Is Jefferson City a good place for young professionals to live?
The latest census numbers only confirmed what Jefferson City leaders have been fearing for the past decade, young adults are fleeing the city.
Officials said it's a problem that needs to be dealt with now to ensure the city's future.
Jefferson City has seen a steady decline in its young population over the last decade with a corresponding increase in the elderly population.
"It's something we're very concerned with," Cole County Commissioner Marc Ellinger said.
Ellinger is joining forces with other leaders to draw the younger crowd back.
"Our whole community is trying to become a more modern, more youthful type of community, Ellinger said. Show the amenities that are out there and encourage younger folks to come here, see what it's like, stay here, live and create jobs, create businesses."
Some said Old Munichburg in Jefferson City was the city's first attempt at revamping itself.
Old buildings were transformed for lofts and storefronts but many said more needs to be done.
"Even if we wanted to walk downtown, this closes down around 9 pm, some places earlier than that, so that doesn't leave many options for us to choose from," young professional Cauiterra Matthews said.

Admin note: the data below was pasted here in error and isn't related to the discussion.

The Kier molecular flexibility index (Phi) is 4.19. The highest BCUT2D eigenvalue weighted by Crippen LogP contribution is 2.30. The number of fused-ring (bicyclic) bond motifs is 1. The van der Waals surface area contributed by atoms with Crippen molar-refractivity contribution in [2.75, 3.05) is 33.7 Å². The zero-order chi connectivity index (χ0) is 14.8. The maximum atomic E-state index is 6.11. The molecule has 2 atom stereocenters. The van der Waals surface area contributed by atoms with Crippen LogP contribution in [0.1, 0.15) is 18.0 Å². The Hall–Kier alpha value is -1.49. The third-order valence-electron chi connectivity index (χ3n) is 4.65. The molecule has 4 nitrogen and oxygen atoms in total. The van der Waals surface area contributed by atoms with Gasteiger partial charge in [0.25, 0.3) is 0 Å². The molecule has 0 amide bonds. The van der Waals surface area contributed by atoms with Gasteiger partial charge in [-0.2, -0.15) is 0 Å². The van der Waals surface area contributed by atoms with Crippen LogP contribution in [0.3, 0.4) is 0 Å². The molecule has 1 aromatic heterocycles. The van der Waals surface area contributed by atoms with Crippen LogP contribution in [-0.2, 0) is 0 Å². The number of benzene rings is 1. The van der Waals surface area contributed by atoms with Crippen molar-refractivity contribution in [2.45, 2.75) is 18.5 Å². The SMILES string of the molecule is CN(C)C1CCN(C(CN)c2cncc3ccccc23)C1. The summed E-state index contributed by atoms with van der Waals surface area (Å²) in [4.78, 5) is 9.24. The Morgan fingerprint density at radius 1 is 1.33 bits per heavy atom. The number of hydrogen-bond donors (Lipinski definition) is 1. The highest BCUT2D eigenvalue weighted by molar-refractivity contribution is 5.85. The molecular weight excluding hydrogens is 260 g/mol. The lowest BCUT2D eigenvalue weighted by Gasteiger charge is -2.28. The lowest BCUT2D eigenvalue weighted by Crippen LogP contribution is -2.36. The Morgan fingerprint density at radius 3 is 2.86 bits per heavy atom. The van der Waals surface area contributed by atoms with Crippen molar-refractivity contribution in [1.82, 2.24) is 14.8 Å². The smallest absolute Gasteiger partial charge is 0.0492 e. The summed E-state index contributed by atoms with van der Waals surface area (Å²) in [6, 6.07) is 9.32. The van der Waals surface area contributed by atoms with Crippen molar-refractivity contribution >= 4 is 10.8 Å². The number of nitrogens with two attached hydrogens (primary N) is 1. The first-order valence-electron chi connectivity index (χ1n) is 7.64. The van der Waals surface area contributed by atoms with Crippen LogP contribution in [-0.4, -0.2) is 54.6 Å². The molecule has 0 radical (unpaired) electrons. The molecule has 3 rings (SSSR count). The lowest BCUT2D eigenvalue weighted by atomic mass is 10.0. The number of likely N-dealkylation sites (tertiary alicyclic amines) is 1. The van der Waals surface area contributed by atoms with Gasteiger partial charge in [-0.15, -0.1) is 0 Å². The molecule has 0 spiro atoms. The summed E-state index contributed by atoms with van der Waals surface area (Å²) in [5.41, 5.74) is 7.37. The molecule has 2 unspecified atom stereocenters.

Matthews works downtown and said while she's happy she got a job right after graduation, Jefferson City isn't somewhere she sees herself staying.
"This is like a raise a family, retire, type of environment so for younger people who want to explore more and get to do more in the world, Jefferson City is just not that place for it," Matthews said.
But other young professionals said it's not that bad.
"Whether you're single, whether you're married, whether you're starting a family, whether you're not, there are a lot of young professionals in this town and there are a lot of things for us to do," Stephanie Bell said.
Bell said as young professionals become more involved in community organizations they will learn there's a lot to do.
The city plans to do more, like building-up the downtown entertainment district and forming another entertainment district on the city's central east side.
"I think that offers some opportunities for young people to stay and see that there's more to do in Jefferson City than just work and go home," Ellinger said.
Time will tell if the plan works.
The Jefferson City Chamber of Commerce said from 2000 to 2008 the population of 25 to 34-year old decreased nearly 4% while the age range of 55 to 64 grew 54%.
On Thursday the Chamber of Commerce will kick off their Intern Initiative Program.
The program was started in an effort to introduce interns to the Capital City in hopes that one day they may want to call it home.
So far, 29 interns are registered for the program.